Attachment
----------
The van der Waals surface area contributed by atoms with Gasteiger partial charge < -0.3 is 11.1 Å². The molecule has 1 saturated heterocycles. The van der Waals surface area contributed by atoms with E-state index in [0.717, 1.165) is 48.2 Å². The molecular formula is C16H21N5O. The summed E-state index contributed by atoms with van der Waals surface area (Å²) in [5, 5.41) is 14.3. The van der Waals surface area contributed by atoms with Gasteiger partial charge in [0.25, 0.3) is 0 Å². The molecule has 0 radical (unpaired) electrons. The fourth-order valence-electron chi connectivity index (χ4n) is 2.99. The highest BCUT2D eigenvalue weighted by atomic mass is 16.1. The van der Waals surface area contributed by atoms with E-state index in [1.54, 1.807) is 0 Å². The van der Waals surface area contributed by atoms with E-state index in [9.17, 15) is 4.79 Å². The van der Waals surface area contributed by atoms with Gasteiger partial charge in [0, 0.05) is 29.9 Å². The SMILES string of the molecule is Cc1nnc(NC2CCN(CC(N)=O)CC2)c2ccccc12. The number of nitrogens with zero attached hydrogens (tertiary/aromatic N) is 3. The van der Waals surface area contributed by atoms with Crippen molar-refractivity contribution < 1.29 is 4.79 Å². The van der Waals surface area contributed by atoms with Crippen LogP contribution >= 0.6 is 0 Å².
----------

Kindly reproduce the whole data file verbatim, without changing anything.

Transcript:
The van der Waals surface area contributed by atoms with Gasteiger partial charge < -0.3 is 11.1 Å². The molecule has 1 saturated heterocycles. The van der Waals surface area contributed by atoms with E-state index in [0.717, 1.165) is 48.2 Å². The molecular formula is C16H21N5O. The summed E-state index contributed by atoms with van der Waals surface area (Å²) in [5, 5.41) is 14.3. The van der Waals surface area contributed by atoms with Gasteiger partial charge in [0.25, 0.3) is 0 Å². The molecule has 0 radical (unpaired) electrons. The fourth-order valence-electron chi connectivity index (χ4n) is 2.99. The highest BCUT2D eigenvalue weighted by atomic mass is 16.1. The van der Waals surface area contributed by atoms with E-state index in [1.54, 1.807) is 0 Å². The van der Waals surface area contributed by atoms with E-state index in [9.17, 15) is 4.79 Å². The van der Waals surface area contributed by atoms with Gasteiger partial charge in [0, 0.05) is 29.9 Å². The SMILES string of the molecule is Cc1nnc(NC2CCN(CC(N)=O)CC2)c2ccccc12. The number of nitrogens with zero attached hydrogens (tertiary/aromatic N) is 3. The van der Waals surface area contributed by atoms with Crippen molar-refractivity contribution < 1.29 is 4.79 Å². The van der Waals surface area contributed by atoms with Crippen LogP contribution >= 0.6 is 0 Å².